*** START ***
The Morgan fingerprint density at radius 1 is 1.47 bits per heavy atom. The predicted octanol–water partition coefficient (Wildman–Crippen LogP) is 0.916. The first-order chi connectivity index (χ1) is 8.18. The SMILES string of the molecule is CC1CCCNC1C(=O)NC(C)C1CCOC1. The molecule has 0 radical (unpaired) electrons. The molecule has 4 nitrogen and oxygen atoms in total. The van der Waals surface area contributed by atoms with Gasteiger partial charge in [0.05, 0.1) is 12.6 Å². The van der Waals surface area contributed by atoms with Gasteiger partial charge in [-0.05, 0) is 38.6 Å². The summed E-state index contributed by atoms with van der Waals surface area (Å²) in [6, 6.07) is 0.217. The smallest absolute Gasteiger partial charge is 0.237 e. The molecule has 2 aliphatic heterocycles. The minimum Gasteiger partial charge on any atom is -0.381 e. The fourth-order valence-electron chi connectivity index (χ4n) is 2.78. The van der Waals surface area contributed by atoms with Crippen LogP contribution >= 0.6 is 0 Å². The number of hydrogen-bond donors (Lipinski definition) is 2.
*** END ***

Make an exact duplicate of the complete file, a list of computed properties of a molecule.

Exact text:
The Morgan fingerprint density at radius 1 is 1.47 bits per heavy atom. The predicted octanol–water partition coefficient (Wildman–Crippen LogP) is 0.916. The first-order chi connectivity index (χ1) is 8.18. The SMILES string of the molecule is CC1CCCNC1C(=O)NC(C)C1CCOC1. The molecule has 0 radical (unpaired) electrons. The molecule has 4 nitrogen and oxygen atoms in total. The van der Waals surface area contributed by atoms with Gasteiger partial charge in [0.05, 0.1) is 12.6 Å². The van der Waals surface area contributed by atoms with Gasteiger partial charge in [-0.05, 0) is 38.6 Å². The summed E-state index contributed by atoms with van der Waals surface area (Å²) in [6, 6.07) is 0.217. The smallest absolute Gasteiger partial charge is 0.237 e. The molecule has 2 aliphatic heterocycles. The minimum Gasteiger partial charge on any atom is -0.381 e. The fourth-order valence-electron chi connectivity index (χ4n) is 2.78. The van der Waals surface area contributed by atoms with Crippen LogP contribution >= 0.6 is 0 Å². The number of hydrogen-bond donors (Lipinski definition) is 2.